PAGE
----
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Beyond Imperial AestheticsTheories of Art and Politics in East Asia$
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Mayumo Inoue and Steve Choe

Print publication date: 2019

Print ISBN-13: 9789888455874

Published to Hong Kong Scholarship Online: January 2020

DOI: 10.5790/hongkong/9789888455874.001.0001

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The Turn to Japan and Return to War

The Turn to Japan and Return to War

(p.77) 3 The Turn to Japan and Return to War
Beyond Imperial Aesthetics

Akira Mizuta Lippit

Hong Kong University Press

From Sophia Coppola's independent Lost in Translation (2003) to Clint Eastwood's Warner Brothers film Letters from Iwo Jima (2006), Japan and Japanese culture have served as geographical and historical locations, generating a transnational aesthetic that unsettles the foundations of what might be called a national cinema. Spanning independent and studio productions, each film is distinctly American, even if the terms of that distinctness differ from film to film. What is reflected in this constellation of films is not only Japan, not only the idea of Japan (of Japaneseness), but the idea of Japan through the Japanese cinema: an image of an image, of a cinema transposed from one national cinema to another. The image of Japan that appears in these films is the image of an image, the referent an image of a country and not the country as such. Japan is imagined through its cinema, an invention of its cinema, which is reflected as a projection in these films. What appears is thus an imaginary Japan, a synthetic Japan transformed through the apparatus of cinema and spectatorship into an image of Japan: a becoming that passes through cinema and that transforms viewers into Japanese, which is to say, it renders them imperceptible.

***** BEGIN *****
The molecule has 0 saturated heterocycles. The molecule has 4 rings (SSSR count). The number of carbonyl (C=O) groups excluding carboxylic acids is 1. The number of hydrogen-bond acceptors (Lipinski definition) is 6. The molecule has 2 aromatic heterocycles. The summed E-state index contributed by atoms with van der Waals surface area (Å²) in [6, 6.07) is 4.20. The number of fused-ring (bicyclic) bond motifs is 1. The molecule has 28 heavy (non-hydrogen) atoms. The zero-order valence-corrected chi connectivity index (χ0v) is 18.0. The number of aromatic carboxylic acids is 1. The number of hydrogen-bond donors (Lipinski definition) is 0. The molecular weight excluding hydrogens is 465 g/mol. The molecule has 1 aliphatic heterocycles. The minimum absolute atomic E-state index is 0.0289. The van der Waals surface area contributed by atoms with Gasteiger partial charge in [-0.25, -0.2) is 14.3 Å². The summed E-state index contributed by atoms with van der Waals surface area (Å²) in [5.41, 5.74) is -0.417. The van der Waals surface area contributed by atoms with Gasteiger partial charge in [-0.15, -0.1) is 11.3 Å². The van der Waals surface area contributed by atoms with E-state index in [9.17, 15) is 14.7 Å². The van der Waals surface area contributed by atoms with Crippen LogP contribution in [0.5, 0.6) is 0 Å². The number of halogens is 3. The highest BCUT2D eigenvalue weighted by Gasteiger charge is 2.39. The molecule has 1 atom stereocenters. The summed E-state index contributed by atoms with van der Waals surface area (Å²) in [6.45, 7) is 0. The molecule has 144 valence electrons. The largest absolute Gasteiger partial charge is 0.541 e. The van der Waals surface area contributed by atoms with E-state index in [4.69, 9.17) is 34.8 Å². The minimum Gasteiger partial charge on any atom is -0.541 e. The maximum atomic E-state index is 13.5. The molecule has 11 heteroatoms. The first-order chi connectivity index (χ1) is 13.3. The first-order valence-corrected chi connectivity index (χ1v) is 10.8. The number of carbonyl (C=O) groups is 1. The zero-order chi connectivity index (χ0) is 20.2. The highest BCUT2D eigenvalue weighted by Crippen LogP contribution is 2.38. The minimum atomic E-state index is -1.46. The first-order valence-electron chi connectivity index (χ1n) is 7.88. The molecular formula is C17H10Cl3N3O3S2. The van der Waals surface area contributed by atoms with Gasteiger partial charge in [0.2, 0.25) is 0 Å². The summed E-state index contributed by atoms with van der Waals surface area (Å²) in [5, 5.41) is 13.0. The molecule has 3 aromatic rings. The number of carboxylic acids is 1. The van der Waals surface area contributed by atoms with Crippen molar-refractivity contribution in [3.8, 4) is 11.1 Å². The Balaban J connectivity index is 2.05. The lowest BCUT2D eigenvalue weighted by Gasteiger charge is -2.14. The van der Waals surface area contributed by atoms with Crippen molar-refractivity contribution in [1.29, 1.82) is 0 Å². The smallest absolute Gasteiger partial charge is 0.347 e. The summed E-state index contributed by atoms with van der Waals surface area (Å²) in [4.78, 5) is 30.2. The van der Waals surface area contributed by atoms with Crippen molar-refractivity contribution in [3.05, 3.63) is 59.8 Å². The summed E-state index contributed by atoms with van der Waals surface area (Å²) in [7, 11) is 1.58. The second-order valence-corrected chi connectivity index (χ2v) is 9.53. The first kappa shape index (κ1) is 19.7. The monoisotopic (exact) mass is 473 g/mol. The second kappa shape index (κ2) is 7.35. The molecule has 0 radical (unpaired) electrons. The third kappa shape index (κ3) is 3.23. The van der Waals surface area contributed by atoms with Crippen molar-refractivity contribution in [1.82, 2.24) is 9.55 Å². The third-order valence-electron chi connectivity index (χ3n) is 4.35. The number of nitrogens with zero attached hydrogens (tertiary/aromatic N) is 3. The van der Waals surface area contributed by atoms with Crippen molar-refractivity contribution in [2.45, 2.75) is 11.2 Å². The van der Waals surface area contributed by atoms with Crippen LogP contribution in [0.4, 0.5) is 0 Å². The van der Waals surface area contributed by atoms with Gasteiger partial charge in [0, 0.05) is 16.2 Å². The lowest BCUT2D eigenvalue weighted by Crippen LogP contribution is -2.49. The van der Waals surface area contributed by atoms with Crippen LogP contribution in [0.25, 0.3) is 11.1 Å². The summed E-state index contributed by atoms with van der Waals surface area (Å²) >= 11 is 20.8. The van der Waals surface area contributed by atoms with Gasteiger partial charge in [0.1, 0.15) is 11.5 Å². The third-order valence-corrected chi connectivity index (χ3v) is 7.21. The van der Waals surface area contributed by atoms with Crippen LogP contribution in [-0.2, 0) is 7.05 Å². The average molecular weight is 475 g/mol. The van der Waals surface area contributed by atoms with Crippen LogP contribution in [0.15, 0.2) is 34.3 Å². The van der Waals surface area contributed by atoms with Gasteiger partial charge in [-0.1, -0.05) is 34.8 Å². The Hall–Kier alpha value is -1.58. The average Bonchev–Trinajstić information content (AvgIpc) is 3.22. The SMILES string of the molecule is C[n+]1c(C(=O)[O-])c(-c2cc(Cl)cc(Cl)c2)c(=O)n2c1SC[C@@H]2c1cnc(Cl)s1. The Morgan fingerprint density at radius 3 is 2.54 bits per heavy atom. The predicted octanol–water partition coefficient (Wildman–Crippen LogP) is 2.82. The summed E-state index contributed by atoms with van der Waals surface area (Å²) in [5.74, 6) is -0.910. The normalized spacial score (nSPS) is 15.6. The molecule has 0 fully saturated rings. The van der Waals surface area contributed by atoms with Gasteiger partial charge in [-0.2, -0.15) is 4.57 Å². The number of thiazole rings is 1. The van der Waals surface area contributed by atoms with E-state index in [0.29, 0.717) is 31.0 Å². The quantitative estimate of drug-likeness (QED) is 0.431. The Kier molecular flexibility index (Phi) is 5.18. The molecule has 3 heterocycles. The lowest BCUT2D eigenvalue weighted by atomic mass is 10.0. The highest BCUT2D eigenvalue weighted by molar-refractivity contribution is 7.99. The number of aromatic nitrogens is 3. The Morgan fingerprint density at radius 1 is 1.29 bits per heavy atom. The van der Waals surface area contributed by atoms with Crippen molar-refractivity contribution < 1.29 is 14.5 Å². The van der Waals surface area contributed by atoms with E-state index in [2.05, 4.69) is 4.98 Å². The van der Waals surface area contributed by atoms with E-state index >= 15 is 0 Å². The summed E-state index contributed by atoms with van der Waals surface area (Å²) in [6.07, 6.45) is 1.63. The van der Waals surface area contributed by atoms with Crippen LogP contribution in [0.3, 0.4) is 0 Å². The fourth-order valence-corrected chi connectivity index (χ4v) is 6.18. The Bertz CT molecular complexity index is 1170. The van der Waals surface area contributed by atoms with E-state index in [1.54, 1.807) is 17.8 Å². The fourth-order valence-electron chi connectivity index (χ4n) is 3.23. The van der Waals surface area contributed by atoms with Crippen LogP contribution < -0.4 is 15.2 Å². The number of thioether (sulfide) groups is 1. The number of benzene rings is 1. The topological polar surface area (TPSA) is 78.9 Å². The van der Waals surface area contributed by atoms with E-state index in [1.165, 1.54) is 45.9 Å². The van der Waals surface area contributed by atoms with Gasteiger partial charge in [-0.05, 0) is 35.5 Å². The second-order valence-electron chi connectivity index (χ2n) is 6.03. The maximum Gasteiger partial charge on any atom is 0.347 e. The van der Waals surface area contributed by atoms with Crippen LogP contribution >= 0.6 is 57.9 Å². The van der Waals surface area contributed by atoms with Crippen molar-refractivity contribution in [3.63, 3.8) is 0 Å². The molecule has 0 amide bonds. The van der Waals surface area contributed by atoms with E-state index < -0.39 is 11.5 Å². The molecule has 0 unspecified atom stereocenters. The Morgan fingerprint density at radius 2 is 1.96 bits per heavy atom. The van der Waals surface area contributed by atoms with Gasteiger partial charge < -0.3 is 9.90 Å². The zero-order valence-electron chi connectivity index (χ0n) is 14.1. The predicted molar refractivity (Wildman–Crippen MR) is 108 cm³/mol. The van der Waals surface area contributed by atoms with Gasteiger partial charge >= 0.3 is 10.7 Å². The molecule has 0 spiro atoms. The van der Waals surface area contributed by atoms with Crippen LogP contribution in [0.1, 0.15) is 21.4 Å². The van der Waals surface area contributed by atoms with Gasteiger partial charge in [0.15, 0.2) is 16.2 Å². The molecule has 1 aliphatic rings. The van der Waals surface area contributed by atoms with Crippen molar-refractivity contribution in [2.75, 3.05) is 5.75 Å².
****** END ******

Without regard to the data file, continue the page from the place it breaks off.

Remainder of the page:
Keywords:   Identity, Subjectivity, Mirroring, Estrangement, Japaneseness

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